The Rock revolution is rooted in the American black. White affluent man tries to steal the revolution in order to make money in the theatre or to resurrect the dead Christ through a Jesus freak-out. The attempt fails: you cannot celebrate the Last Supper in Alice’s restaurant. Cleaver, using Pythagorean and Aristotelian language, articulates the white man’s dilemma: ‘It is with his music and dance, the recreation through art of the rhythms suggested by and implicit in the tempo of his life and cultural environment, that man purges his soul of the tensions of daily strife and maintains his harmony in the universe. In the increasingly mechanized, automated, cybernated environment of the modern world … he feels need for a clear definition of where his body ends and the machine begins.’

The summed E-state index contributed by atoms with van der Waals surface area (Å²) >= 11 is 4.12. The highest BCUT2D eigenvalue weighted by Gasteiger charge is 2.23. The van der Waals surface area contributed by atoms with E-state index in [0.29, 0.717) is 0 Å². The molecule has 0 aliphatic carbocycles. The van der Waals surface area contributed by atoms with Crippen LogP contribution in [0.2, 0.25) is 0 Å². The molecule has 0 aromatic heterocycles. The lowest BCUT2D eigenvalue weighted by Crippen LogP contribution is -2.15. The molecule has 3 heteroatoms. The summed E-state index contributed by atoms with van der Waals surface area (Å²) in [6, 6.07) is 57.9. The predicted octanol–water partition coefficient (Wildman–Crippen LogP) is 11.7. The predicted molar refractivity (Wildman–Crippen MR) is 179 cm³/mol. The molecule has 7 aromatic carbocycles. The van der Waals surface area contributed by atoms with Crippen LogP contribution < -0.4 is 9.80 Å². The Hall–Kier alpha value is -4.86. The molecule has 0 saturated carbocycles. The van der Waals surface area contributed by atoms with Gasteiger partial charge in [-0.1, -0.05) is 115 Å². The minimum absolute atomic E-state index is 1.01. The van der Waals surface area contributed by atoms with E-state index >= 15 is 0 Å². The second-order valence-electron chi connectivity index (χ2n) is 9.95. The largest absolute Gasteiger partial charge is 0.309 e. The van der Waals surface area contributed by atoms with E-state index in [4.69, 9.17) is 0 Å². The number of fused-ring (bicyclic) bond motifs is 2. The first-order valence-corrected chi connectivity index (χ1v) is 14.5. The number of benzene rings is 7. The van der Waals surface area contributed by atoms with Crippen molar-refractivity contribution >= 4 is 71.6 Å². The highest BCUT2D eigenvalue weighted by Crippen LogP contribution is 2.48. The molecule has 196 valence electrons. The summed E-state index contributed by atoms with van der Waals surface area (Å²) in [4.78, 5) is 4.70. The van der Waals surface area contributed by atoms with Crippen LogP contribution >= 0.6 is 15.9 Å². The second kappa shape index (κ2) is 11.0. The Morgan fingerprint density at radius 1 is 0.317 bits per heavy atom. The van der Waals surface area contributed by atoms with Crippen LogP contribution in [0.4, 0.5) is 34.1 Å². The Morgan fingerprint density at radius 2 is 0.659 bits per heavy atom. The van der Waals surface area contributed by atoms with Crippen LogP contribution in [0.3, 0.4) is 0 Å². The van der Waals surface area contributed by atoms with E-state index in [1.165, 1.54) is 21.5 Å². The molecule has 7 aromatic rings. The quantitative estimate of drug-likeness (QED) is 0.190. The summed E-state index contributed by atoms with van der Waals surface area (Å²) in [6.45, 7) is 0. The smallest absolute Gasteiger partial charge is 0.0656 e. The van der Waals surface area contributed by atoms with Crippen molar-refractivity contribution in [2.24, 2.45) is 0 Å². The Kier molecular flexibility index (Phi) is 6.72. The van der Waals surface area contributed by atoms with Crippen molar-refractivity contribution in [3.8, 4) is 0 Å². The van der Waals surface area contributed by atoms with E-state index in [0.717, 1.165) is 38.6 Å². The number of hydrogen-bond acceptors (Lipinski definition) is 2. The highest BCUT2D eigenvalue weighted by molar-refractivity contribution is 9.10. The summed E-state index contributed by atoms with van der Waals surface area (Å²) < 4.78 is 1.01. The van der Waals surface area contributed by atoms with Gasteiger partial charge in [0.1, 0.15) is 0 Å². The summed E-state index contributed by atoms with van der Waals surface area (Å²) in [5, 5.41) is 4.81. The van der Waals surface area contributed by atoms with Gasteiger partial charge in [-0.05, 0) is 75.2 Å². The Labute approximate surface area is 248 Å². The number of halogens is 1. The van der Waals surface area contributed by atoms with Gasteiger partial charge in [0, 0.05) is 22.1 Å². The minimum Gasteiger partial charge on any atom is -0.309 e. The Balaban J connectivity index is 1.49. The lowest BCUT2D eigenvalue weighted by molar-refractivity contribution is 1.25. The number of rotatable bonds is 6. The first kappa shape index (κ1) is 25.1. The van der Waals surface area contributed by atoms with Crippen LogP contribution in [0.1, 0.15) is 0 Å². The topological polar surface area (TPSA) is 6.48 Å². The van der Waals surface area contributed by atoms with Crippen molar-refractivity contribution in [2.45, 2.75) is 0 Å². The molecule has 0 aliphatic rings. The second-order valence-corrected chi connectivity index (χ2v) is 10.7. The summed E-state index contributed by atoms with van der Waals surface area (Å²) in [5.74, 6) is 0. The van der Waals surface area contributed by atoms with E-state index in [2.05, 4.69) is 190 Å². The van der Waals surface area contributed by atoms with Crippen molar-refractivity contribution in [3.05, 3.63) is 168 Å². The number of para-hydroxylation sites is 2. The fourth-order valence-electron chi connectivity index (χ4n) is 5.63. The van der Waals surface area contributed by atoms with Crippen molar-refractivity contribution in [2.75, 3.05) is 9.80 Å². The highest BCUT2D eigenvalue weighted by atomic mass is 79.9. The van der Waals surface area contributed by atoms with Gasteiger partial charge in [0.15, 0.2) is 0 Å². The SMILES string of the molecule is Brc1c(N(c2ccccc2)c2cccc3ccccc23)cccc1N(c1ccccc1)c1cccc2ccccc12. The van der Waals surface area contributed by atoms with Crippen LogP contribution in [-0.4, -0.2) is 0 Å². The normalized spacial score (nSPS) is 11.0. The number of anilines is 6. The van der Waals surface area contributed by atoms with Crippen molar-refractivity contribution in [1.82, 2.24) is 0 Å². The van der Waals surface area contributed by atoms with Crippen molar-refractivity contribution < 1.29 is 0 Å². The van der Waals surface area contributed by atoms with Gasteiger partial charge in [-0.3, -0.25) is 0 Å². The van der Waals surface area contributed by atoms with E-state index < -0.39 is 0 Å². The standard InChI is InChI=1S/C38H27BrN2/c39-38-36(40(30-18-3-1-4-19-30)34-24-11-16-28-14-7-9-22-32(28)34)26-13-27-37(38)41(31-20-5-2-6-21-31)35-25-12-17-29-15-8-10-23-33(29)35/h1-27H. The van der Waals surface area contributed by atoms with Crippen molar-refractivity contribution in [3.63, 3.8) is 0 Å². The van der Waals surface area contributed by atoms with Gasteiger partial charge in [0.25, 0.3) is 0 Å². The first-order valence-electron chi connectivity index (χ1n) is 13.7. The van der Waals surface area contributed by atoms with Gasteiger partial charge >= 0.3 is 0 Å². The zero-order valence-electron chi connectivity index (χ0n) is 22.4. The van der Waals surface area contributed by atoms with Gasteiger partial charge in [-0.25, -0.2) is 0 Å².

- Peter Hall, director-designate of the British National Theatre, well observes: ‘The American capacity for taking theatre over-seriously made reverential hits of the folksiness of Green Pastures and the windy rhetoric of Archibald MacLeish’s J.B.—Observer (London), 14 May 1972, p. 29.
Meanjin Volume 31 Issue 3 1972
The full Meanjin archive can be accessed at www.informit.com.au/meanjinbackfiles